The wall opposite the entrance at the southern end depicts the tribute brought from foreign countries in five registers. In the top register produce from the land of Punt is recorded by scribes and includes incense trees (myrrh), gold and precious stones, ivory, a baboon, monkeys and animal skins. Below this comes the tribute from Keftju (Crete or the Mediterranean Islands), which includes decorative vases, silver, lapis lazuli, and amphorae and pots in the shape of animal heads. The men bringing the tribute are painted wearing Mycenean rather than Minoan kilts, showing that Mycenean trade probably began during the reign of Tuthmose III. In the next register Nubians or Kushites bring various animals – giraffe, leopard, baboons, monkeys cattle and dogs as well as ostrich eggs and feathers. Below, Syrians (from the land of Retjenu) dressed in long white robes and pointed beards bring their tribute in the form of wagons and horses, a bear and an elephant, weapons and metal vessels, copper ingots and pottery. In the bottom register a diverse group of foreigners including women and children are brought by military escort probably as captives or hostages. At the end of the wall is a very damaged scene which once depicted Rekhmire before Tuthmose III seated on his throne.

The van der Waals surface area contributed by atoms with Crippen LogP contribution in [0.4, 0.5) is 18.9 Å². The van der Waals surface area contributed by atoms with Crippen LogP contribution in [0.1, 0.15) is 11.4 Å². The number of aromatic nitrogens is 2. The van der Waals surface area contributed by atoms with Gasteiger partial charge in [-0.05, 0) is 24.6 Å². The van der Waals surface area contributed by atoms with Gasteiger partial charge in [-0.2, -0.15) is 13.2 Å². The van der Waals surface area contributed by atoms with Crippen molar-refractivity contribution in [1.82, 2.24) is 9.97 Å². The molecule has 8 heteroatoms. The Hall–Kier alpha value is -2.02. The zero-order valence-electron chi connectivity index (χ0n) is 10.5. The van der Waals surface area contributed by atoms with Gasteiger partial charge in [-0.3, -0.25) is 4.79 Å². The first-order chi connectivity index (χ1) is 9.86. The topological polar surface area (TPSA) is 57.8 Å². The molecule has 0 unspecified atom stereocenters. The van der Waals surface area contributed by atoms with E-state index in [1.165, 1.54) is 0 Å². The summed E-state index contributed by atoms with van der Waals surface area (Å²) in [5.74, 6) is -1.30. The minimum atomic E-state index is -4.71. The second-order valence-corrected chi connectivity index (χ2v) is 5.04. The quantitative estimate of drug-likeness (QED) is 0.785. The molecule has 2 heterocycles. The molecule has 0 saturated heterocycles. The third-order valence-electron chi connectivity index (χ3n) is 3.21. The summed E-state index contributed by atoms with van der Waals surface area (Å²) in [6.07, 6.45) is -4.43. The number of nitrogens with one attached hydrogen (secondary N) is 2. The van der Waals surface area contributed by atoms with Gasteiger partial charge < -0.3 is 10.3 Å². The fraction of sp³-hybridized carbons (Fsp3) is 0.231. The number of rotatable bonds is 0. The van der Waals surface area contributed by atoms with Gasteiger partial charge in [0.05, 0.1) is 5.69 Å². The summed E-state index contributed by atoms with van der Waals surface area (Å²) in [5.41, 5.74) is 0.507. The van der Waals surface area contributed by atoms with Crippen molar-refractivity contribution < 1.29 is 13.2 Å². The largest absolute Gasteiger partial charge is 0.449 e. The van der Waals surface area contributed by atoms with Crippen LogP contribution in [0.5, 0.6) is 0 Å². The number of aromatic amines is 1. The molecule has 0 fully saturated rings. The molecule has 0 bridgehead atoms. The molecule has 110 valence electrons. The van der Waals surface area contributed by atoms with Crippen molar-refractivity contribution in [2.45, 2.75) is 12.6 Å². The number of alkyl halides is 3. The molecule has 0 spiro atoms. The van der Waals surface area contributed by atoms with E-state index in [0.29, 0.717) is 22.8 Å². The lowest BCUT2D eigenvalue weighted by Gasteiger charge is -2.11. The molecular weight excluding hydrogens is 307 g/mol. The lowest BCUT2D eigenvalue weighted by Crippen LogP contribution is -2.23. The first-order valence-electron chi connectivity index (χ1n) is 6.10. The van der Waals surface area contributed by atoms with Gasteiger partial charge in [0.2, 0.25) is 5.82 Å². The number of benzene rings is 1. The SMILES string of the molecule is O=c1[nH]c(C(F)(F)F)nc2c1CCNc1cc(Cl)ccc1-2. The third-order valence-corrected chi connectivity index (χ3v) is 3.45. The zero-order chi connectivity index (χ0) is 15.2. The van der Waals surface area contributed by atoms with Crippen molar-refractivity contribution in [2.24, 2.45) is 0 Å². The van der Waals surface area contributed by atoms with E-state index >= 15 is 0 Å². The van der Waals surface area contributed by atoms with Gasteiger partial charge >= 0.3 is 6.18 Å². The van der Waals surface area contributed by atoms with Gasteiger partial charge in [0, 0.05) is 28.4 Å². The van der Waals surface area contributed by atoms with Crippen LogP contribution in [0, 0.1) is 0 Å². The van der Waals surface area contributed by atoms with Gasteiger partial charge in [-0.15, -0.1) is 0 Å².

The wall to the right of the entrance shows scenes of tax collection from the northern regions. Rekhmire supervised the work of artisans in the temple workshops and royal statues and sphinxes are made for the Temple of Amun. Other objects in the top register include necklaces, weapons, and various vessels and furniture, which may have been intended as burial equipment. Below, men bring provisions, with scenes of baking and brewing. At the end of this wall there are agricultural scenes showing the recording of cattle, measuring the crop, and the usual ploughing, sowing and harvesting scenes but these are not well-preserved.